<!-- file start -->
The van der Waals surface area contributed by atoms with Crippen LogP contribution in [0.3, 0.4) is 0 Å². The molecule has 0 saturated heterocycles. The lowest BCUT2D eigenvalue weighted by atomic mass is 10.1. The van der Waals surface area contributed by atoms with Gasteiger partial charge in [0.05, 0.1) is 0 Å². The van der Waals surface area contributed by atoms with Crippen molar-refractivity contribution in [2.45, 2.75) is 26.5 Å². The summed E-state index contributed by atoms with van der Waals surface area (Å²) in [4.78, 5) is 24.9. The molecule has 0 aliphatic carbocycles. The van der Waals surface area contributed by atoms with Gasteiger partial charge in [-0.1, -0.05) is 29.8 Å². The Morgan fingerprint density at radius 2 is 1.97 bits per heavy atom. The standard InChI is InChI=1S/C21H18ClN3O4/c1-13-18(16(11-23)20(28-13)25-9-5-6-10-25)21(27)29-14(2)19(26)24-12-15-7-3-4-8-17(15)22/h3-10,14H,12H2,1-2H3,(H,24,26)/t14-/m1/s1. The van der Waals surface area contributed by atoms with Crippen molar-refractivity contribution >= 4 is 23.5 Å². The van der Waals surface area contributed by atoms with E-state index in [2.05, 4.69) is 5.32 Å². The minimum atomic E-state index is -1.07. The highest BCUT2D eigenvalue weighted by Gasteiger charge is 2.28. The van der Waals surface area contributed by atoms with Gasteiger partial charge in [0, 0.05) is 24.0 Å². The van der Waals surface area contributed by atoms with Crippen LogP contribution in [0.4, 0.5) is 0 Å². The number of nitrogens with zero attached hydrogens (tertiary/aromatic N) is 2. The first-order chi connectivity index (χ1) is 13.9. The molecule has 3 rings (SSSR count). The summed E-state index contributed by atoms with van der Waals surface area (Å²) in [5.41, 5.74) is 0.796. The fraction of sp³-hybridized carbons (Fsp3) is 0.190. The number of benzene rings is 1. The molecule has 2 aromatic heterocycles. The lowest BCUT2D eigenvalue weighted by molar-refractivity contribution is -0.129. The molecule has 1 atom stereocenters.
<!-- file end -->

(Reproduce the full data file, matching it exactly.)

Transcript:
The van der Waals surface area contributed by atoms with Crippen LogP contribution in [0.3, 0.4) is 0 Å². The molecule has 0 saturated heterocycles. The lowest BCUT2D eigenvalue weighted by atomic mass is 10.1. The van der Waals surface area contributed by atoms with Gasteiger partial charge in [0.05, 0.1) is 0 Å². The van der Waals surface area contributed by atoms with Crippen molar-refractivity contribution in [2.45, 2.75) is 26.5 Å². The summed E-state index contributed by atoms with van der Waals surface area (Å²) in [4.78, 5) is 24.9. The molecule has 0 aliphatic carbocycles. The van der Waals surface area contributed by atoms with Gasteiger partial charge in [-0.1, -0.05) is 29.8 Å². The Morgan fingerprint density at radius 2 is 1.97 bits per heavy atom. The standard InChI is InChI=1S/C21H18ClN3O4/c1-13-18(16(11-23)20(28-13)25-9-5-6-10-25)21(27)29-14(2)19(26)24-12-15-7-3-4-8-17(15)22/h3-10,14H,12H2,1-2H3,(H,24,26)/t14-/m1/s1. The van der Waals surface area contributed by atoms with Crippen molar-refractivity contribution >= 4 is 23.5 Å². The van der Waals surface area contributed by atoms with E-state index in [2.05, 4.69) is 5.32 Å². The minimum atomic E-state index is -1.07. The highest BCUT2D eigenvalue weighted by Gasteiger charge is 2.28. The van der Waals surface area contributed by atoms with Gasteiger partial charge in [0, 0.05) is 24.0 Å². The van der Waals surface area contributed by atoms with Crippen LogP contribution in [0.4, 0.5) is 0 Å². The number of nitrogens with zero attached hydrogens (tertiary/aromatic N) is 2. The first-order chi connectivity index (χ1) is 13.9. The molecule has 3 rings (SSSR count). The summed E-state index contributed by atoms with van der Waals surface area (Å²) in [5.41, 5.74) is 0.796. The fraction of sp³-hybridized carbons (Fsp3) is 0.190. The number of benzene rings is 1. The molecule has 2 aromatic heterocycles. The lowest BCUT2D eigenvalue weighted by molar-refractivity contribution is -0.129. The molecule has 1 atom stereocenters.